Was there a single person who edited the biographical texts, and did the subjects have any involvement in the editing process or get to approve the final copy?
I wrote all the text in my own voice and made sure no one changed that. People tell the truth right off the hopper, then in hindsight get nervous and want to change things. The subjects did not read anything until the book was published. It was so difficult getting the information from them, that I knew if I engaged them in the writing process I would never have finished the book. No one is ever satisfied with their own life story.
While all the photography for this project was done before the pandemic, book production was held up due to COVID. What, if any, impact did this have on the final product?
That this book actually got made and is out in the world for sale remains a miracle. I had a really short time to photograph everyone, write everything, and hand it in, because the publisher (Ammonite Press UK) wanted it out for first possible holiday sale season. I handed in the finals, and about a week later COVID descended on New York City. The book was immediately put away on hold until everyone knew what would happen with COVID. All the book fairs were closed and retail was very quiet. Honestly, at that point I had to let it go and just move on. Then last August the publisher decided to dust it off and finish the book! So we all got very busy. It was released in April and was sold out in a few days. Maybe a photo book of people at home was appealing to everyone because we had all been locked down in our homes for so long.
Please talk about the selection process for the images that made the final cut. The considerations included balancing age, gender, as well as the types of rooms that subjects were shown in. Did elements like color palette or whether an environment was busy or stark also factor into the selection process?
I photographed about 125 people and the publisher decided they would only use 72. Everyone was amazing, and it was really hard to cut people. It was personal—those people all let me into their home and trusted me enough to tell their story. Ultimately, choices were made based on the photos; too many people in the kitchen, too many couples, too many yellow sofas, too many people of a certain age, etc. It was a book of photographs, and it had to work visually.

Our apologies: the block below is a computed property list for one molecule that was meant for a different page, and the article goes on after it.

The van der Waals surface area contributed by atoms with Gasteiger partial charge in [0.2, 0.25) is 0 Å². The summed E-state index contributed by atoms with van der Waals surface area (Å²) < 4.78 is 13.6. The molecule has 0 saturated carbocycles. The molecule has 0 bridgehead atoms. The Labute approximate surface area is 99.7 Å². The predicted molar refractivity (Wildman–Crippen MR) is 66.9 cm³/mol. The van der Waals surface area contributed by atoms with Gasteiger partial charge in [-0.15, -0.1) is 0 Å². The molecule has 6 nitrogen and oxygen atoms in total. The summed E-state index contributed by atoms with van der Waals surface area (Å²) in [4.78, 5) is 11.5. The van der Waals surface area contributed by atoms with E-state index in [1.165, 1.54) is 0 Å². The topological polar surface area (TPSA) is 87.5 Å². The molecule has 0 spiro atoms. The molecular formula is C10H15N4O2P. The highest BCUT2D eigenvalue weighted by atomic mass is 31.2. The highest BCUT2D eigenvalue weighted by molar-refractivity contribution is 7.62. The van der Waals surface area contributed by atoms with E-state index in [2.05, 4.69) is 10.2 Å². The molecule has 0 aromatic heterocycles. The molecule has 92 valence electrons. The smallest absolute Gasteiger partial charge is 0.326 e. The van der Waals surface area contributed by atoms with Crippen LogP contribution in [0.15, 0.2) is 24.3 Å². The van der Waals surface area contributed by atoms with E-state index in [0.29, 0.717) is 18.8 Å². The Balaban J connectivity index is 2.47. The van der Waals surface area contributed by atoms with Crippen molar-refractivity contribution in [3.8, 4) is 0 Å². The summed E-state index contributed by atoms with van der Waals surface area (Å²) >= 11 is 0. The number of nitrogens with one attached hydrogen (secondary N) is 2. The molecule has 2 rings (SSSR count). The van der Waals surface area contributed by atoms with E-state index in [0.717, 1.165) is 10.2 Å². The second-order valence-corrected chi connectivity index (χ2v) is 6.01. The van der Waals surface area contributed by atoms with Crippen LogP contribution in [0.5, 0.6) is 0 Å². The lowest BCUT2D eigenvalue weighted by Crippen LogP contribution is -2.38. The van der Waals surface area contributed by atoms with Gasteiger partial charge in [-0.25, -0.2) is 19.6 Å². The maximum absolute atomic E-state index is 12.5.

Did the written texts or the notoriety of the subject factor in as well?
No, not really. There are a few better-known New Yorkers in the mix, but that was never my goal. I just said yes to everyone who said they would do it. The editing came down to the photos—were they engaging, and did they tell us a story about the person? Famous people can be boring, too.
Ultimately, how involved were you in this decision-making?
I had final say on the editing choices, and not much say on the cover photo. The publisher has to sell books and work with marketing people, so they had different things to consider for the cover than I would have.
Do you have a favorite portrait in the book? If so, what makes it special to you?
No, I don’t have a favorite. There are so many images and taking each photo was very emotional for me.
All of the portraits in the book were made in 2019, except for the portrait of Charlie Romanofsky, made in 2015, two days before he passed away. Why was it important to include this picture, and did you encounter any resistance from the publisher since it is somewhat different visually and it’s not accompanied by a quote?
Charlie was my neighbor and friend, and was the quintessential eccentric New Yorker—born and raised in the projects of Coney Island. He took his own life two days after I took that photo. I walk by his building every day and wish he was still here. Although the photo is unlike the others and is shot with natural light, there was no way I could have done this book without him in it. Charlie didn’t like having his photo taken, and how I even got that photo, with no idea what was coming, will remain a mystery to me forever. They say we are not forgotten as long as someone says our name.